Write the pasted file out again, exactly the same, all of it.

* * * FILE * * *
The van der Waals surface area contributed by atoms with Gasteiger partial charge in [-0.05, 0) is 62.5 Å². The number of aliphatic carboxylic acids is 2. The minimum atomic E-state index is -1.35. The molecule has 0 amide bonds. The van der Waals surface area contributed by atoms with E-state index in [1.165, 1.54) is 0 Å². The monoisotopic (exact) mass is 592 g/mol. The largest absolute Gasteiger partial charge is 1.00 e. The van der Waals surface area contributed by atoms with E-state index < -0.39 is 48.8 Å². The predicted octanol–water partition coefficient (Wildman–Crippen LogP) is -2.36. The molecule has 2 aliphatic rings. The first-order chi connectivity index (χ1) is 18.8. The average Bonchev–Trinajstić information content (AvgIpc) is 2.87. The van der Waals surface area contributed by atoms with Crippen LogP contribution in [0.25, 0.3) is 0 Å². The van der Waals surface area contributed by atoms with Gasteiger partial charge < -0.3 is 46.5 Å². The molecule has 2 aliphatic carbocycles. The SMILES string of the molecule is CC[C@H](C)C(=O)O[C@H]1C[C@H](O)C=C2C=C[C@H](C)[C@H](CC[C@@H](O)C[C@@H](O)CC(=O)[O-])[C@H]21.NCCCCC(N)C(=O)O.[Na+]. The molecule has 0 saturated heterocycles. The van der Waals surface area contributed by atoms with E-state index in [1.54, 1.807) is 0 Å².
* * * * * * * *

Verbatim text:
The van der Waals surface area contributed by atoms with Gasteiger partial charge in [-0.05, 0) is 62.5 Å². The number of aliphatic carboxylic acids is 2. The minimum atomic E-state index is -1.35. The molecule has 0 amide bonds. The van der Waals surface area contributed by atoms with E-state index in [1.165, 1.54) is 0 Å². The monoisotopic (exact) mass is 592 g/mol. The largest absolute Gasteiger partial charge is 1.00 e. The van der Waals surface area contributed by atoms with E-state index < -0.39 is 48.8 Å². The predicted octanol–water partition coefficient (Wildman–Crippen LogP) is -2.36. The molecule has 2 aliphatic rings. The first-order chi connectivity index (χ1) is 18.8. The average Bonchev–Trinajstić information content (AvgIpc) is 2.87. The van der Waals surface area contributed by atoms with Crippen LogP contribution in [0.25, 0.3) is 0 Å². The van der Waals surface area contributed by atoms with Gasteiger partial charge < -0.3 is 46.5 Å². The molecule has 2 aliphatic carbocycles. The SMILES string of the molecule is CC[C@H](C)C(=O)O[C@H]1C[C@H](O)C=C2C=C[C@H](C)[C@H](CC[C@@H](O)C[C@@H](O)CC(=O)[O-])[C@H]21.NCCCCC(N)C(=O)O.[Na+]. The molecule has 0 saturated heterocycles. The van der Waals surface area contributed by atoms with E-state index in [1.54, 1.807) is 0 Å².